, Volume 86, Issue 2, pp 175-187
Date: 28 Apr 2009

Nitrogen in soils, plants, surface water and shallow groundwater in a bahiagrass pasture of Southern Florida, USA

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Abstract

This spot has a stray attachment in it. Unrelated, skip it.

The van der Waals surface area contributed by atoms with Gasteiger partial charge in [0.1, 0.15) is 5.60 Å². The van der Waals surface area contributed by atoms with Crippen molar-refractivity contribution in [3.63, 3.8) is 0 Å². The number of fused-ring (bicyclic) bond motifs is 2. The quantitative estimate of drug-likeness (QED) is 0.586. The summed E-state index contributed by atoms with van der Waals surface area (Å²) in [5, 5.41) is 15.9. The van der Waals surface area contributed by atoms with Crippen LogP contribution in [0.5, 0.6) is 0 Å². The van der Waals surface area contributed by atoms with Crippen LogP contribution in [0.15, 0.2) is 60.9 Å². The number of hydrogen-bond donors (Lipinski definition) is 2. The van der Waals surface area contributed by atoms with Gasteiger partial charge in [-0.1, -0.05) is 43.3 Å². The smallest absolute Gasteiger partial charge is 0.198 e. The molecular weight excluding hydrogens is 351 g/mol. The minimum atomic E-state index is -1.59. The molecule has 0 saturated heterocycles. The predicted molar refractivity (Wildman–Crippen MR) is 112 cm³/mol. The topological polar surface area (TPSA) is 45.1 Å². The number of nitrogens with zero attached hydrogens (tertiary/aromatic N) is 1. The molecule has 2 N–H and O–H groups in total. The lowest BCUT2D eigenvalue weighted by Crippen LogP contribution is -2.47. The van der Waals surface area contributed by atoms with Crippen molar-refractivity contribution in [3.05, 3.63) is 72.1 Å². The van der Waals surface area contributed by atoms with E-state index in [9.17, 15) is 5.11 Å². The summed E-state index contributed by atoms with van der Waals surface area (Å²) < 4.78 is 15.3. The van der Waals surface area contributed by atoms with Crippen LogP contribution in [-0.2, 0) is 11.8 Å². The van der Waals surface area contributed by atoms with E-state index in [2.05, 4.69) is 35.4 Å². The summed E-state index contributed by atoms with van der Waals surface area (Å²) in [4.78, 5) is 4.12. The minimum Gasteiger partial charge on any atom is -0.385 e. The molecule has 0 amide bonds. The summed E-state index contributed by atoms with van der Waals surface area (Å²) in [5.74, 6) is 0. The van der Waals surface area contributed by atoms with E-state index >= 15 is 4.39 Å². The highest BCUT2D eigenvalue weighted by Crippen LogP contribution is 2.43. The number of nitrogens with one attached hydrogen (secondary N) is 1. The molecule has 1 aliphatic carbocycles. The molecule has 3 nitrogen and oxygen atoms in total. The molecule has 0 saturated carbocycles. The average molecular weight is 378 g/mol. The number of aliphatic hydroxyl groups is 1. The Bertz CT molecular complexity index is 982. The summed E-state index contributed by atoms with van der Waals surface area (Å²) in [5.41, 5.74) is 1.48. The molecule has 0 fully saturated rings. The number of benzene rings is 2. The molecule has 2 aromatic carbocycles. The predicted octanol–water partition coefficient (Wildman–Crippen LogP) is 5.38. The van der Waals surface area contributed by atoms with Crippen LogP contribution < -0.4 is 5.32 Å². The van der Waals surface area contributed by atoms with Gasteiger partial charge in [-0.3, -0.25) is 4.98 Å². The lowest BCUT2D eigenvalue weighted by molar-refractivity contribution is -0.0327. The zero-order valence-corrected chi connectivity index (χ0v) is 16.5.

Despite substantial measurements using both laboratory and field techniques, little is known about the spatial and temporal variability of nitrogen (N) dynamics across the landscapes, especially in agricultural landscapes with cow–calf operations. This study was conducted to assess the comparative levels of total inorganic nitrogen, TIN (NO3–N + NH4–N) among soils, forage, surface water and shallow groundwater (SGW) in bahiagrass (Paspalum notatum, Flueggé) pastures. Soil samples were collected at 0–20, 20–40, 40–60, and 60–100 cm across the pasture’s landscape (top slope, TS; middle slope, MS; and bottom slope, BS) in the spring and fall of 2004, 2005 and 2006, respectively. Bi-weekly (2004–2006) groundwater and surface water samples were taken from wells located at TS, MS, and BS and from the run-off/seepage area (SA). Concentrations of NH4–N, NO3–N, and TIN in SGW did not vary with landscape position (LP). However, concentrations of NH4–N, NO3–N, and TIN in water samples collected from the seep area were significantly (P ≤ 0.05) higher when compared to their average concentrations in water samples collected from the different LP. Average concentrations of NO3–N (0.4–0.9 mg l−1) among the different LP were well below the maximum, of 10 mg l−1, set for drinking water. The maximum NO3–N concentrations (averaged across LP) in SGW for 2004, 2005 and 2006 were also below the drinking water standards for NO3–N. Concentration of TIN in soils varied significantly (P ≤ 0.05) with LP and soil depth. Top slope and surface soil (0–20 cm) had the greatest concentrations of TIN. The greatest forage availability of 2,963 ± 798 kg ha−1 and the highest N uptake of 56 ± 12 kg N ha−1 were observed from the TS in 2005. Both forage availability and N uptake of bahiagrass at the BS were consistently the lowest when averaged across LP and years. These results can be attributed to the grazing activities as animals tend to graze more at the BS. The average low soil test value of TN (across LP and soil depth) in our soils of 10.9 mg kg−1 (5.5 kg N ha−1) would indicate that current pasture management including cattle rotation in terms of grazing days and current fertilizer application (inorganic + feces + urine) for bahiagrass pastures may not have negative impact on the environment.